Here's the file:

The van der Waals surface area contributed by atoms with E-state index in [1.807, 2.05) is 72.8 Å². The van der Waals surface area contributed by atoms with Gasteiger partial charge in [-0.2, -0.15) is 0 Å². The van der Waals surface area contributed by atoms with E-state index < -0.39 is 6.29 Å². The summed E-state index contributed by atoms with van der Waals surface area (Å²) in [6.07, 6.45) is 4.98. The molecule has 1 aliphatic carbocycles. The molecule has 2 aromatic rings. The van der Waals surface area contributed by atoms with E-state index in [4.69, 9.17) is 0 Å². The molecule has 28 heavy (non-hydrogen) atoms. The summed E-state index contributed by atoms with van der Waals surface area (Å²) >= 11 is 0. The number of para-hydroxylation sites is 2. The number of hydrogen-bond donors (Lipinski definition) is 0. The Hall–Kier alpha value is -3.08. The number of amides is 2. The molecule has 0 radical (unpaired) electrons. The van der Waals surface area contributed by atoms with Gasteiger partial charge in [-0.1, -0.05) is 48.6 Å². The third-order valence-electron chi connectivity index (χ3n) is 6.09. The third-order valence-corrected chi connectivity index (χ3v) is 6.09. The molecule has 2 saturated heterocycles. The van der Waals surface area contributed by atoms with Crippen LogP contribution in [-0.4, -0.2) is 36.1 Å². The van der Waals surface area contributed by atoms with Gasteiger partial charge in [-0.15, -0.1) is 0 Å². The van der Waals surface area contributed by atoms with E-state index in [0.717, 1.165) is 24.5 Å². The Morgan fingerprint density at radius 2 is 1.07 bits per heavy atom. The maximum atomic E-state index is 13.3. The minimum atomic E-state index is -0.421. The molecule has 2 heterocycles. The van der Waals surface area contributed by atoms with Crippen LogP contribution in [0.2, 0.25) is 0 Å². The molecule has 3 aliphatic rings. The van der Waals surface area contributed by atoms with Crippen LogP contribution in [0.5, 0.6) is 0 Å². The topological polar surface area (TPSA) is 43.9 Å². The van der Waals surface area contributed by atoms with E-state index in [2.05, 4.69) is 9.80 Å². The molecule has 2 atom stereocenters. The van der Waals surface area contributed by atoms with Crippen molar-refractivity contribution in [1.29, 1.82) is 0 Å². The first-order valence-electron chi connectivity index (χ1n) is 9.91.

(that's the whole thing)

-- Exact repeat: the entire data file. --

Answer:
The van der Waals surface area contributed by atoms with E-state index in [1.807, 2.05) is 72.8 Å². The van der Waals surface area contributed by atoms with Gasteiger partial charge in [-0.2, -0.15) is 0 Å². The van der Waals surface area contributed by atoms with E-state index < -0.39 is 6.29 Å². The summed E-state index contributed by atoms with van der Waals surface area (Å²) in [6.07, 6.45) is 4.98. The molecule has 1 aliphatic carbocycles. The molecule has 2 aromatic rings. The van der Waals surface area contributed by atoms with E-state index in [4.69, 9.17) is 0 Å². The molecule has 28 heavy (non-hydrogen) atoms. The summed E-state index contributed by atoms with van der Waals surface area (Å²) >= 11 is 0. The number of para-hydroxylation sites is 2. The number of hydrogen-bond donors (Lipinski definition) is 0. The Hall–Kier alpha value is -3.08. The number of amides is 2. The molecule has 0 radical (unpaired) electrons. The van der Waals surface area contributed by atoms with Gasteiger partial charge in [-0.1, -0.05) is 48.6 Å². The third-order valence-electron chi connectivity index (χ3n) is 6.09. The third-order valence-corrected chi connectivity index (χ3v) is 6.09. The molecule has 2 saturated heterocycles. The van der Waals surface area contributed by atoms with Crippen LogP contribution in [-0.4, -0.2) is 36.1 Å². The van der Waals surface area contributed by atoms with Gasteiger partial charge in [-0.15, -0.1) is 0 Å². The van der Waals surface area contributed by atoms with E-state index in [0.717, 1.165) is 24.5 Å². The Morgan fingerprint density at radius 2 is 1.07 bits per heavy atom. The maximum atomic E-state index is 13.3. The minimum atomic E-state index is -0.421. The molecule has 2 heterocycles. The van der Waals surface area contributed by atoms with Crippen LogP contribution in [0.2, 0.25) is 0 Å². The molecule has 3 aliphatic rings. The van der Waals surface area contributed by atoms with Crippen LogP contribution in [0.5, 0.6) is 0 Å². The topological polar surface area (TPSA) is 43.9 Å². The van der Waals surface area contributed by atoms with E-state index in [2.05, 4.69) is 9.80 Å². The molecule has 2 atom stereocenters. The van der Waals surface area contributed by atoms with Crippen molar-refractivity contribution in [1.29, 1.82) is 0 Å². The first-order valence-electron chi connectivity index (χ1n) is 9.91.